John Oliver discusses Monkeypox and Warner Bros.’ ‘Batgirl’

John Oliver managed to weave his employer, Warner Bros. Discovery, into the latest episode of “Last Week Tonight,” which focused on the spread of the monkeypox virus.

While clarifying the monkeypox outbreak, Oliver took a moment to reach out to Warner Bros. on Sunday. controversial decision to scrap Batgirl before the superhero film had a chance to debut on HBO Max. Warner Bros. Discovery monitors all things Warner Bros., HBO and HBO Max – including the expanded DC movie universe and Last Week Tonight.

“We have given away 20 million doses [of the monkeypox vaccine] lapsed,” said Oliver. “We just did that – which seems particularly ruthless considering several African countries have had monkeypox outbreaks for decades and might have appreciated a vaccination or two.

“Sharing vaccines would have served two purposes: basic human decency, but also the pathetic selfishness that stopping the outbreaks over there could have prevented the current outbreak over here.”

Next came Oliver’s not-so-subtle smack at Warner Bros. Discovery, which — under new leadership — has quietly cleaned up original content from HBO Max after abandoning plans to release “Batgirl” on the streaming platform. By the time the studio giant wrapped up the high-profile project, starring Leslie Grace, Batgirl had already cost $90 million.

“For some reason we leave the vaccines unused on a shelf in our reserves, like an expired Chobani [yogurt] or a $90 million movie on HBO Max,” Oliver quipped.

“By the way: Hello, new business daddy! Seems like you’re doing a really great job. I have a vague feeling that you are going to burn my network down for the insurance money, but I’m sure that will pass.”

Elsewhere in his section on the monkeypox outbreak – which the TV host likened to former “Glee” star Lea Michelle’s recent comeback (“an unpleasant surprise” that “has become increasingly urgent over the past two months”) – debunked Oliver myths about the virus that have the potential to cause further damage.

“Unfortunately, as with COVID, there is a lot of misinformation circulating online right now,” Oliver said.

“There are theories like monkeypox can be caused by the COVID vaccine – which it can’t – and that it escaped from a lab – which wasn’t the case. It appears that a spreading virus is once again bringing out the worst in people, including targeting those suspected of carrying it.”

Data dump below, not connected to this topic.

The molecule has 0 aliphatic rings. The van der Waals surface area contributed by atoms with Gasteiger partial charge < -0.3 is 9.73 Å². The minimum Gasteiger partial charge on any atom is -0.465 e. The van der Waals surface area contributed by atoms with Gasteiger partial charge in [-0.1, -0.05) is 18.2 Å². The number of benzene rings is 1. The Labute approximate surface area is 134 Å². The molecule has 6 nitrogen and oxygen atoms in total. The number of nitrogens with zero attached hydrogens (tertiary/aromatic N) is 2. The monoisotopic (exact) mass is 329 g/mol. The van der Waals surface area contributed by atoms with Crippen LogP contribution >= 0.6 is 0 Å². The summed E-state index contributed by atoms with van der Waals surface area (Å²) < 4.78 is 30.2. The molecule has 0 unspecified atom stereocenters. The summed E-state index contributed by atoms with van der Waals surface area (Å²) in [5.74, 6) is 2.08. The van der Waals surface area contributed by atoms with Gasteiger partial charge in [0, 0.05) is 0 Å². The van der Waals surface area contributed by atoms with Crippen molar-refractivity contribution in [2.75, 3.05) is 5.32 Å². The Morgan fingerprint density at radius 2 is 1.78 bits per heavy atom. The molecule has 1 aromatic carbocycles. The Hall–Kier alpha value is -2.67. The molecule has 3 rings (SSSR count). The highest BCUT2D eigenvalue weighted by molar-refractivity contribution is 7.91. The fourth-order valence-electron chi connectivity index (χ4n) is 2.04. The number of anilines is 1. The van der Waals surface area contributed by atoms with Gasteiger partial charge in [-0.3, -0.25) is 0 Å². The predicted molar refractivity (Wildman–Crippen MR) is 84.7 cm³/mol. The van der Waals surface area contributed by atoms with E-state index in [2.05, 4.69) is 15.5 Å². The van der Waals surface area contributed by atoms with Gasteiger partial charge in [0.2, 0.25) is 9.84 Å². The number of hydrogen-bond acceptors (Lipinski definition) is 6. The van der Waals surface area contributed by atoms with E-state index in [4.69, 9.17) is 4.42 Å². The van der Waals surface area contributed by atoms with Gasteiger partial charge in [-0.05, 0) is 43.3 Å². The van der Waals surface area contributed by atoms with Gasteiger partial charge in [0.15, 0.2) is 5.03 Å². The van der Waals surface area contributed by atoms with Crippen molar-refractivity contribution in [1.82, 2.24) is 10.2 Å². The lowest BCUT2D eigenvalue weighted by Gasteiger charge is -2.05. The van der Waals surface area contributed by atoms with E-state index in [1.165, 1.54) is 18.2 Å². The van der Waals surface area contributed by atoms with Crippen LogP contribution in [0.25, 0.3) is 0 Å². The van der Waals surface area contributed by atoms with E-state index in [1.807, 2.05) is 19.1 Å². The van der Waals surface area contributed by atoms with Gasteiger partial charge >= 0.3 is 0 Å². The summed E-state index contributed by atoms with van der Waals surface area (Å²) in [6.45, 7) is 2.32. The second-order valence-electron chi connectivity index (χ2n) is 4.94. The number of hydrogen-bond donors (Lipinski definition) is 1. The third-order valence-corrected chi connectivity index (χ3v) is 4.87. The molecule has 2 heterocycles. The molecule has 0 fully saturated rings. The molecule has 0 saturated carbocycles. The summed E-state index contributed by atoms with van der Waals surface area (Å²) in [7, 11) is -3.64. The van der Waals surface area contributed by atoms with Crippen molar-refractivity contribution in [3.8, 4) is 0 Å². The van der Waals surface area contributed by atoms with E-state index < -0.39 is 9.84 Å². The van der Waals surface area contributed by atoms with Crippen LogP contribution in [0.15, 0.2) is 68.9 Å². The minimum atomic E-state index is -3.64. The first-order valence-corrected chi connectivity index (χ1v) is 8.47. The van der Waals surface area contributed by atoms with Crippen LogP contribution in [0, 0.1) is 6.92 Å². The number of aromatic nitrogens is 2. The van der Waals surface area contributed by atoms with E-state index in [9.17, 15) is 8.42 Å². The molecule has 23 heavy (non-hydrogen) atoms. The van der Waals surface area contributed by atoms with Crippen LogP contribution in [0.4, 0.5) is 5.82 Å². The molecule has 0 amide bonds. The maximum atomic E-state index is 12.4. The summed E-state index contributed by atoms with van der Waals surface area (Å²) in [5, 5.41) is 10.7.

After briefly outlining the origins of the monkeypox virus, the symptoms and how the disease spread, Oliver blamed systemic homophobia in part for the government’s botched introduction of monkeypox treatments and vaccinations.

While monkeypox has spread widely among men who have sex with men, as well as transgender and non-binary people, health officials warn that anyone can contract it through direct contact with infectious sores, scabs, or bodily fluids, as well as by touching clothing or bedding containing it the virus can infect used by someone with the disease.

“You have to think that things would be drastically different if monkeypox spread primarily through straight sex,” Oliver said. “By now we could probably get a free vaccine with purchase at every J.Crew in the country.

“It’s not homophobic in acknowledging who is most affected right now,” he continued. “What is homophobic is when you blame or shame the people who are suffering, or when you decide that you don’t need to care because you don’t see their lives as valuable or their suffering as a consequence. And here, in some discussions about monkeypox, there are strong echoes of the AIDS crisis.”

At the end of the segment, Oliver positioned the monkeypox emergency as a microcosm of larger societal issues such as homophobia, racism, and deficiencies in the United States public health system.

“Even if we contain this outbreak and … build up our public health infrastructure, we’re having a bigger conversation here because we’ve indulged in the magical thought for far too long that viruses exist somewhere else A. doesn’t matter and B. stays there.” And monkeypox is such a clear example of how flawed and racist that thinking is,” Oliver said.

“But, to be fair, indifference to those suffering from smallpox has been America’s history from day one. … I know it might be daunting to fix all of this, but we’re living through the alternative right now, and it’s not great.” John Oliver discusses Monkeypox and Warner Bros.’ ‘Batgirl’

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